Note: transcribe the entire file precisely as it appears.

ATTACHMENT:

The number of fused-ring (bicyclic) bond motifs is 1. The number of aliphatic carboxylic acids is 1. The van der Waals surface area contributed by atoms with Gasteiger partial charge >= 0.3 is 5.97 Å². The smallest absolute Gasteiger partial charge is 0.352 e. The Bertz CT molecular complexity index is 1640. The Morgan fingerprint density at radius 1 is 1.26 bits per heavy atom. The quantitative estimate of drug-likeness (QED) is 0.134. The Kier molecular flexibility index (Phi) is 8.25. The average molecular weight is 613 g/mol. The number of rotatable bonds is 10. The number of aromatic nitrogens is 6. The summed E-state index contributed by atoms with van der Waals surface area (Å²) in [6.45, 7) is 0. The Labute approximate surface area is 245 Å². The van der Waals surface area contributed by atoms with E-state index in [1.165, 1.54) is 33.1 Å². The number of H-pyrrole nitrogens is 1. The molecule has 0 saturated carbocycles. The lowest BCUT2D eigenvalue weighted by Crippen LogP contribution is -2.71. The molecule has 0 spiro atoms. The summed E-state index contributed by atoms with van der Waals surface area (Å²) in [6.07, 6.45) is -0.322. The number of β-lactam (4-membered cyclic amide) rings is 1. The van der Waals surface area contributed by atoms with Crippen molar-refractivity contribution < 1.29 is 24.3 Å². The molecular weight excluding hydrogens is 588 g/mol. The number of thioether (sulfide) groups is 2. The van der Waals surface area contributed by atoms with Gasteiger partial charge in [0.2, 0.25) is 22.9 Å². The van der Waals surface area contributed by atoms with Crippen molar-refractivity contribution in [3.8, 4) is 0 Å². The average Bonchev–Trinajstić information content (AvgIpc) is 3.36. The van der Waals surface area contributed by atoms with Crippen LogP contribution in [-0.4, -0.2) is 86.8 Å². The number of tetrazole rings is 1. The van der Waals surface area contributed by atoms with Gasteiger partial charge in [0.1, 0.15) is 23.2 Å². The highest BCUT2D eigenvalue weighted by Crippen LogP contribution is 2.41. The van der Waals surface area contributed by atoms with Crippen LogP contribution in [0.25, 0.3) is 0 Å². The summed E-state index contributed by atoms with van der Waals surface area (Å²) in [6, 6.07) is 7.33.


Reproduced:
The number of fused-ring (bicyclic) bond motifs is 1. The number of aliphatic carboxylic acids is 1. The van der Waals surface area contributed by atoms with Gasteiger partial charge >= 0.3 is 5.97 Å². The smallest absolute Gasteiger partial charge is 0.352 e. The Bertz CT molecular complexity index is 1640. The Morgan fingerprint density at radius 1 is 1.26 bits per heavy atom. The quantitative estimate of drug-likeness (QED) is 0.134. The Kier molecular flexibility index (Phi) is 8.25. The average molecular weight is 613 g/mol. The number of rotatable bonds is 10. The number of aromatic nitrogens is 6. The summed E-state index contributed by atoms with van der Waals surface area (Å²) in [6.45, 7) is 0. The Labute approximate surface area is 245 Å². The van der Waals surface area contributed by atoms with E-state index in [1.165, 1.54) is 33.1 Å². The number of H-pyrrole nitrogens is 1. The molecule has 0 saturated carbocycles. The lowest BCUT2D eigenvalue weighted by Crippen LogP contribution is -2.71. The molecule has 0 spiro atoms. The summed E-state index contributed by atoms with van der Waals surface area (Å²) in [6.07, 6.45) is -0.322. The number of β-lactam (4-membered cyclic amide) rings is 1. The van der Waals surface area contributed by atoms with Crippen molar-refractivity contribution < 1.29 is 24.3 Å². The molecular weight excluding hydrogens is 588 g/mol. The number of thioether (sulfide) groups is 2. The van der Waals surface area contributed by atoms with Gasteiger partial charge in [0.2, 0.25) is 22.9 Å². The van der Waals surface area contributed by atoms with Crippen molar-refractivity contribution in [3.8, 4) is 0 Å². The average Bonchev–Trinajstić information content (AvgIpc) is 3.36. The van der Waals surface area contributed by atoms with Crippen LogP contribution in [-0.4, -0.2) is 86.8 Å². The number of tetrazole rings is 1. The van der Waals surface area contributed by atoms with Gasteiger partial charge in [0.1, 0.15) is 23.2 Å². The highest BCUT2D eigenvalue weighted by Crippen LogP contribution is 2.41. The van der Waals surface area contributed by atoms with Crippen LogP contribution in [0.25, 0.3) is 0 Å². The summed E-state index contributed by atoms with van der Waals surface area (Å²) in [6, 6.07) is 7.33.